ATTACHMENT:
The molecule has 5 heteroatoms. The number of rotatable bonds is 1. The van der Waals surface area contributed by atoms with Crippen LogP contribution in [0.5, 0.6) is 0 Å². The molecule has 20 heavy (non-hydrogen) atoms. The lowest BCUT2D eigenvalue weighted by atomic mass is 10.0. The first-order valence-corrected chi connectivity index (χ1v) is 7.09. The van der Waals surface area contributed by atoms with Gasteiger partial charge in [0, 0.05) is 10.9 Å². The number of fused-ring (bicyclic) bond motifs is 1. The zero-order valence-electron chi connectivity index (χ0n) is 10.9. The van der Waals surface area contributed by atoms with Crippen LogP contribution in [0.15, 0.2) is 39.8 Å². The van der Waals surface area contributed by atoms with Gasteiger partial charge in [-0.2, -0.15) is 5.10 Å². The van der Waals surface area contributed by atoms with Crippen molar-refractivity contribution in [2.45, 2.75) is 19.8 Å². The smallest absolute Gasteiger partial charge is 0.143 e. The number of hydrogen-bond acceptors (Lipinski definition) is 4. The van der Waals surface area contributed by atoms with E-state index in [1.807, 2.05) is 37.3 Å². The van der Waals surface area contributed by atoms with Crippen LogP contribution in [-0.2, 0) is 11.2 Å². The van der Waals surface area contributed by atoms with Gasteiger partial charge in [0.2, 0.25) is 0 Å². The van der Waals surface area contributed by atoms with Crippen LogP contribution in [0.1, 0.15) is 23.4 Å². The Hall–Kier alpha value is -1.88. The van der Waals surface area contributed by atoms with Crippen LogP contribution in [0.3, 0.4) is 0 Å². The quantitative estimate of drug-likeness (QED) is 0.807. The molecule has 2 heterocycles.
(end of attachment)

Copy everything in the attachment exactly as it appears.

The molecule has 5 heteroatoms. The number of rotatable bonds is 1. The van der Waals surface area contributed by atoms with Crippen LogP contribution in [0.5, 0.6) is 0 Å². The molecule has 20 heavy (non-hydrogen) atoms. The lowest BCUT2D eigenvalue weighted by atomic mass is 10.0. The first-order valence-corrected chi connectivity index (χ1v) is 7.09. The van der Waals surface area contributed by atoms with Gasteiger partial charge in [0, 0.05) is 10.9 Å². The number of fused-ring (bicyclic) bond motifs is 1. The zero-order valence-electron chi connectivity index (χ0n) is 10.9. The van der Waals surface area contributed by atoms with Crippen LogP contribution in [0.15, 0.2) is 39.8 Å². The van der Waals surface area contributed by atoms with Gasteiger partial charge in [-0.2, -0.15) is 5.10 Å². The van der Waals surface area contributed by atoms with Crippen molar-refractivity contribution in [2.45, 2.75) is 19.8 Å². The smallest absolute Gasteiger partial charge is 0.143 e. The number of hydrogen-bond acceptors (Lipinski definition) is 4. The van der Waals surface area contributed by atoms with E-state index in [1.807, 2.05) is 37.3 Å². The van der Waals surface area contributed by atoms with Crippen LogP contribution in [-0.2, 0) is 11.2 Å². The van der Waals surface area contributed by atoms with Gasteiger partial charge in [0.2, 0.25) is 0 Å². The van der Waals surface area contributed by atoms with Crippen LogP contribution in [0.1, 0.15) is 23.4 Å². The Hall–Kier alpha value is -1.88. The van der Waals surface area contributed by atoms with Crippen LogP contribution in [0.3, 0.4) is 0 Å². The quantitative estimate of drug-likeness (QED) is 0.807. The molecule has 2 heterocycles.